Am I required to continue to pay my insurance premiums while I’m disabled?

Many policies have a clause that deals with waiving premiums when you become disabled. This is why is it very important to thoroughly read the terms and conditions of your policy. The last thing you want is for your policy to be canceled because of nonpayment of premiums. If you are unsure, continue to make payments. Your insurance company is required to refund any premiums that did not need to be paid while you are disabled. 

What if my insurance provider terminates my benefits?

If you are still in need of benefits, you need to get a letter from your doctor stating that you are still unable to return to work. Make sure that you request a written response from your insurance provider for your request to extend benefits. If your benefits are refused, you will need to contact a qualified attorney with experience dealing with insurance companies. 

How do I fill out the application?

Be as thorough as possible with your answers to the questions. This is especially important with questions that deal with the duties of your job. If your job description lists administrative work, but it is only 5% of your actual job, make sure to include this in the application. For any questions where you are not sure, list undetermined. It is always a good idea to hire an experienced attorney to help you with the thorough completion of the application.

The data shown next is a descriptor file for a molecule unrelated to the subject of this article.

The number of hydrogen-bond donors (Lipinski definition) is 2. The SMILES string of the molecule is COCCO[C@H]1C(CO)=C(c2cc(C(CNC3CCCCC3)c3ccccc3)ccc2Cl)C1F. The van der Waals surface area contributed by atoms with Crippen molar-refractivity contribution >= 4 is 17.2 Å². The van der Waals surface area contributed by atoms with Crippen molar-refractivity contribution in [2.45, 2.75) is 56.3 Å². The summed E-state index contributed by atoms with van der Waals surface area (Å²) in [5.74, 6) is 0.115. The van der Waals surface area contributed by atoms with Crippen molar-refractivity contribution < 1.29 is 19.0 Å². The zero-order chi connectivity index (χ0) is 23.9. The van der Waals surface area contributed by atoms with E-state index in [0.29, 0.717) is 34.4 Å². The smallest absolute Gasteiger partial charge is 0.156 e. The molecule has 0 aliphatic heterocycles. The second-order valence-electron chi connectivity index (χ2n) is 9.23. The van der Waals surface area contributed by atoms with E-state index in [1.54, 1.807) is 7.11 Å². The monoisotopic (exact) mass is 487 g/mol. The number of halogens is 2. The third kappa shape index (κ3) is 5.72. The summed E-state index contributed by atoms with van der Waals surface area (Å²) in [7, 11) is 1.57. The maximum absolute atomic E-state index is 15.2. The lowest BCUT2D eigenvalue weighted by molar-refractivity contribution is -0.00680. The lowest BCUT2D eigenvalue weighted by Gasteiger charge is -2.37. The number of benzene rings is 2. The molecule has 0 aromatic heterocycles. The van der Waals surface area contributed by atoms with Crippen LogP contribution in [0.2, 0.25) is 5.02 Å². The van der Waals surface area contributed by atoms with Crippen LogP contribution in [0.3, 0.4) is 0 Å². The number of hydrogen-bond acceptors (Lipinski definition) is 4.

Will I be investigated?

The short answer here is yes. Most insurance companies are sensitive to disability cases and will try to get a video of you doing an activity that you claim you are unable to do because of your disability. Don’t be the individual caught playing golf while out on disability for a back injury. Focus on your rehabilitation while collecting disability benefits. 

Know your Rights

Remember to ask for help with anything that you don’t understand regarding your disability insurance claim. The only dumb question is the one you forgot to ask. Get a qualified law firm on your side to help you through the process. 

Contact us today for your free disability insurance claim evaluation.